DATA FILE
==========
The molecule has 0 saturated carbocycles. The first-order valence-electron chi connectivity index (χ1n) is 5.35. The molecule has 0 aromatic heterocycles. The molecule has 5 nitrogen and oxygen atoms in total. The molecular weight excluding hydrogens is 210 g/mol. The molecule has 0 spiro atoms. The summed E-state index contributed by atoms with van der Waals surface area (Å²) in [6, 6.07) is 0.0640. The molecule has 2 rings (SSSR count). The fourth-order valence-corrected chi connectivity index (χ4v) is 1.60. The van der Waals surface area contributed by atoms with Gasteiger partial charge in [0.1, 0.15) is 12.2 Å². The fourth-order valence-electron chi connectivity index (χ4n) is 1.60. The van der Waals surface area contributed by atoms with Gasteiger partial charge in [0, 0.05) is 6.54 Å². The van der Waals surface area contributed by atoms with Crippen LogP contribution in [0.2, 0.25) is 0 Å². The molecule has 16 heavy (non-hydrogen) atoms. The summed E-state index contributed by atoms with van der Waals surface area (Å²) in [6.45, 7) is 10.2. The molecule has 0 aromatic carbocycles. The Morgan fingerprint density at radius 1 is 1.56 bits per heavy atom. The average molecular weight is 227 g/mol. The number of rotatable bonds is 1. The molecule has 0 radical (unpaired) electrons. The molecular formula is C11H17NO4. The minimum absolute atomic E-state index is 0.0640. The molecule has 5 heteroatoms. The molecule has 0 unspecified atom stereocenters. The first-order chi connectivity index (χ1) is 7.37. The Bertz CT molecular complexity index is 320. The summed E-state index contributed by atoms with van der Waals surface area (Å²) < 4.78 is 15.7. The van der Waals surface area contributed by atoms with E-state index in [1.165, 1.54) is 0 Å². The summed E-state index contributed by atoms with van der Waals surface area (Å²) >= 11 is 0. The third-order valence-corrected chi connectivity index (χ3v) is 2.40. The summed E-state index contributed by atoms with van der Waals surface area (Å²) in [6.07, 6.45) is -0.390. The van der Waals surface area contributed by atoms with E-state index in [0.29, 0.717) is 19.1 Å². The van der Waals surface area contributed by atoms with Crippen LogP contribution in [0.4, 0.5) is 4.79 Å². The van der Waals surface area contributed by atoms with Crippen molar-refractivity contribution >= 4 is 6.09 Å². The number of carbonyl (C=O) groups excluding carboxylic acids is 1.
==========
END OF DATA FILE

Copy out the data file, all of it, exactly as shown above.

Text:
The molecule has 0 saturated carbocycles. The first-order valence-electron chi connectivity index (χ1n) is 5.35. The molecule has 0 aromatic heterocycles. The molecule has 5 nitrogen and oxygen atoms in total. The molecular weight excluding hydrogens is 210 g/mol. The molecule has 0 spiro atoms. The summed E-state index contributed by atoms with van der Waals surface area (Å²) in [6, 6.07) is 0.0640. The molecule has 2 rings (SSSR count). The fourth-order valence-corrected chi connectivity index (χ4v) is 1.60. The van der Waals surface area contributed by atoms with Gasteiger partial charge in [0.1, 0.15) is 12.2 Å². The fourth-order valence-electron chi connectivity index (χ4n) is 1.60. The van der Waals surface area contributed by atoms with Gasteiger partial charge in [0, 0.05) is 6.54 Å². The van der Waals surface area contributed by atoms with Crippen LogP contribution in [0.2, 0.25) is 0 Å². The molecule has 16 heavy (non-hydrogen) atoms. The summed E-state index contributed by atoms with van der Waals surface area (Å²) in [6.45, 7) is 10.2. The molecule has 0 aromatic carbocycles. The Morgan fingerprint density at radius 1 is 1.56 bits per heavy atom. The average molecular weight is 227 g/mol. The number of rotatable bonds is 1. The molecule has 0 radical (unpaired) electrons. The molecular formula is C11H17NO4. The minimum absolute atomic E-state index is 0.0640. The molecule has 5 heteroatoms. The molecule has 0 unspecified atom stereocenters. The first-order chi connectivity index (χ1) is 7.37. The Bertz CT molecular complexity index is 320. The summed E-state index contributed by atoms with van der Waals surface area (Å²) < 4.78 is 15.7. The van der Waals surface area contributed by atoms with E-state index in [1.165, 1.54) is 0 Å². The summed E-state index contributed by atoms with van der Waals surface area (Å²) >= 11 is 0. The third-order valence-corrected chi connectivity index (χ3v) is 2.40. The summed E-state index contributed by atoms with van der Waals surface area (Å²) in [6.07, 6.45) is -0.390. The van der Waals surface area contributed by atoms with E-state index in [0.29, 0.717) is 19.1 Å². The van der Waals surface area contributed by atoms with Crippen LogP contribution in [0.4, 0.5) is 4.79 Å². The van der Waals surface area contributed by atoms with Crippen molar-refractivity contribution >= 4 is 6.09 Å². The number of carbonyl (C=O) groups excluding carboxylic acids is 1.